Need to trim primers but this will prevent merging sequences?

I have a 16s dataset consisting of demultiplexed Illumina paired-end reads, each at 250 bp using primers 341F CCTACGGGNGGCWGCAG (17nt) and 805R GACTACHVGGGTATCTAATCC (21nt). I successfully imported the data manifest and was able to visualize quality scores for the samples.

Initially I planned to use dada2 without any truncation, but after reading further about parameters for truncation and looking at my data I thought this might be a good idea. However, the reads being only 250 bp each and the amplicon total length being approx 464 bp, this is only a 36 bp difference, and assuming minimum 20 bp are needed for overlap, this leaves only 16 bp left to truncate across both reads.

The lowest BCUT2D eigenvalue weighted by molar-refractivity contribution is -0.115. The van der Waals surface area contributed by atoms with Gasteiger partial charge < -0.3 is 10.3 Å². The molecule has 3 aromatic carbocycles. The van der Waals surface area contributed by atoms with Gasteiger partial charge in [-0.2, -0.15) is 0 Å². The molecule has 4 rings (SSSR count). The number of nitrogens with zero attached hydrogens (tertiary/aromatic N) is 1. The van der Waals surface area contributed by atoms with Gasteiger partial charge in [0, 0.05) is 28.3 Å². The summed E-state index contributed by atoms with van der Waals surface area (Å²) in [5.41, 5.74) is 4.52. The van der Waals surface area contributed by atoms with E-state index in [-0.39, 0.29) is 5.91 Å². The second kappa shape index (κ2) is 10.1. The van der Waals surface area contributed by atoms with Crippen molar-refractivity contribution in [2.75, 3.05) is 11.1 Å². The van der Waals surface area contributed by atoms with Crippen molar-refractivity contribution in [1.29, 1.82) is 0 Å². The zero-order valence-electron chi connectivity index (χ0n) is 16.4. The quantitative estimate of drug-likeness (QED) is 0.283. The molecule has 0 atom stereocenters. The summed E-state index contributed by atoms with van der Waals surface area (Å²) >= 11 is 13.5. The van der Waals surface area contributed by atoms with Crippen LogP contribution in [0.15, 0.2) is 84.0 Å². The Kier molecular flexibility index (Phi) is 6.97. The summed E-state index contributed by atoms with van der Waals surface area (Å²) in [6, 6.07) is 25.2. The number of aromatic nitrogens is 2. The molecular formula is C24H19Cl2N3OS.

I also realized that the sequencing service didn't trim the primers from the 5' end of the reads, and that the 22nt f (17 bp primer plus what seems to be a 5 bp adapter before this) and 21nt r adapters were included in the 250 total bp read. I decided to trim these using the following cutadapt code anyway:

qiime cutadapt trim-paired
--i-demultiplexed-sequences G1_pairedend.qza
--o-trimmed-sequences G1_cut_pairedend.qza

But I'm wondering if I can even use these cut sequences at all since there will now be a gap between forward and reverse when merging reads. It also seems that using cutadapt reduced sequence quality to some extent based on the interactive quality plot, but maybe I am misinterpreting this.

Here are some images of data quality scores:

So how much wiggle room do I have? I don't know if I can remove the adapters with cutadapt or do much truncation in dada2 without hindering sample merging across the board. Some advice would be appreciated!

Removing the primers will not affect the overlap, as the primers are located on the 5' ends of the forward and reverse reads. It is the truncation of the 3' ends that is the important factor in determining how much overlap you require.